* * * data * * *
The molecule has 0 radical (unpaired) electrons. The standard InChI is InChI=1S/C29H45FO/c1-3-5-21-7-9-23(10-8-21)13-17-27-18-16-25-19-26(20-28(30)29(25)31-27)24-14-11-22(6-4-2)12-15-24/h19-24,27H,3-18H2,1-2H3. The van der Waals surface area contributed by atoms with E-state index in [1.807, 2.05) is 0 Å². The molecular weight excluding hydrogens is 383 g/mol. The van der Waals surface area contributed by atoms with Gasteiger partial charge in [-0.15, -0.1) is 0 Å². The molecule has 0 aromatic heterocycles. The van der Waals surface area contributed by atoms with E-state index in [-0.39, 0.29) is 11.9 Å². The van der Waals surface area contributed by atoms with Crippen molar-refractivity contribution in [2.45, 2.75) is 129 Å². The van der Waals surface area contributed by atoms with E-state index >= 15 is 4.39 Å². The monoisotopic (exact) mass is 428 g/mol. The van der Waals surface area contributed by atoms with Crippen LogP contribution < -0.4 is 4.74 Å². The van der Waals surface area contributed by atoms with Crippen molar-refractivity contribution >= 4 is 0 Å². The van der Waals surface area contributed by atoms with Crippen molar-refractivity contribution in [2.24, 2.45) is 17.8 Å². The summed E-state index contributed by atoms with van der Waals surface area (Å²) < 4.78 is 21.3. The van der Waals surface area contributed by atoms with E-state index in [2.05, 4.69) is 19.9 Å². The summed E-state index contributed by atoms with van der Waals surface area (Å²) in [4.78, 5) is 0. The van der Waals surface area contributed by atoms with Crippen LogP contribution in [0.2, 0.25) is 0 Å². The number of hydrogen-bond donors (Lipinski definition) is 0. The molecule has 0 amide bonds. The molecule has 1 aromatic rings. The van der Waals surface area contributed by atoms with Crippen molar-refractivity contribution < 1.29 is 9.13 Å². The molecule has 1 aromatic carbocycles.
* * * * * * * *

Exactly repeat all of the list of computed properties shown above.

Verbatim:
The molecule has 0 radical (unpaired) electrons. The standard InChI is InChI=1S/C29H45FO/c1-3-5-21-7-9-23(10-8-21)13-17-27-18-16-25-19-26(20-28(30)29(25)31-27)24-14-11-22(6-4-2)12-15-24/h19-24,27H,3-18H2,1-2H3. The van der Waals surface area contributed by atoms with E-state index in [1.807, 2.05) is 0 Å². The molecular weight excluding hydrogens is 383 g/mol. The van der Waals surface area contributed by atoms with Gasteiger partial charge in [-0.15, -0.1) is 0 Å². The molecule has 0 aromatic heterocycles. The van der Waals surface area contributed by atoms with E-state index in [-0.39, 0.29) is 11.9 Å². The van der Waals surface area contributed by atoms with Crippen molar-refractivity contribution in [2.45, 2.75) is 129 Å². The van der Waals surface area contributed by atoms with E-state index >= 15 is 4.39 Å². The monoisotopic (exact) mass is 428 g/mol. The van der Waals surface area contributed by atoms with Crippen LogP contribution < -0.4 is 4.74 Å². The van der Waals surface area contributed by atoms with Crippen molar-refractivity contribution >= 4 is 0 Å². The van der Waals surface area contributed by atoms with Crippen molar-refractivity contribution in [2.24, 2.45) is 17.8 Å². The summed E-state index contributed by atoms with van der Waals surface area (Å²) < 4.78 is 21.3. The van der Waals surface area contributed by atoms with E-state index in [2.05, 4.69) is 19.9 Å². The summed E-state index contributed by atoms with van der Waals surface area (Å²) in [4.78, 5) is 0. The van der Waals surface area contributed by atoms with Crippen LogP contribution in [0.2, 0.25) is 0 Å². The number of hydrogen-bond donors (Lipinski definition) is 0. The molecule has 0 amide bonds. The molecule has 1 aromatic rings. The van der Waals surface area contributed by atoms with Crippen molar-refractivity contribution < 1.29 is 9.13 Å². The molecule has 1 aromatic carbocycles.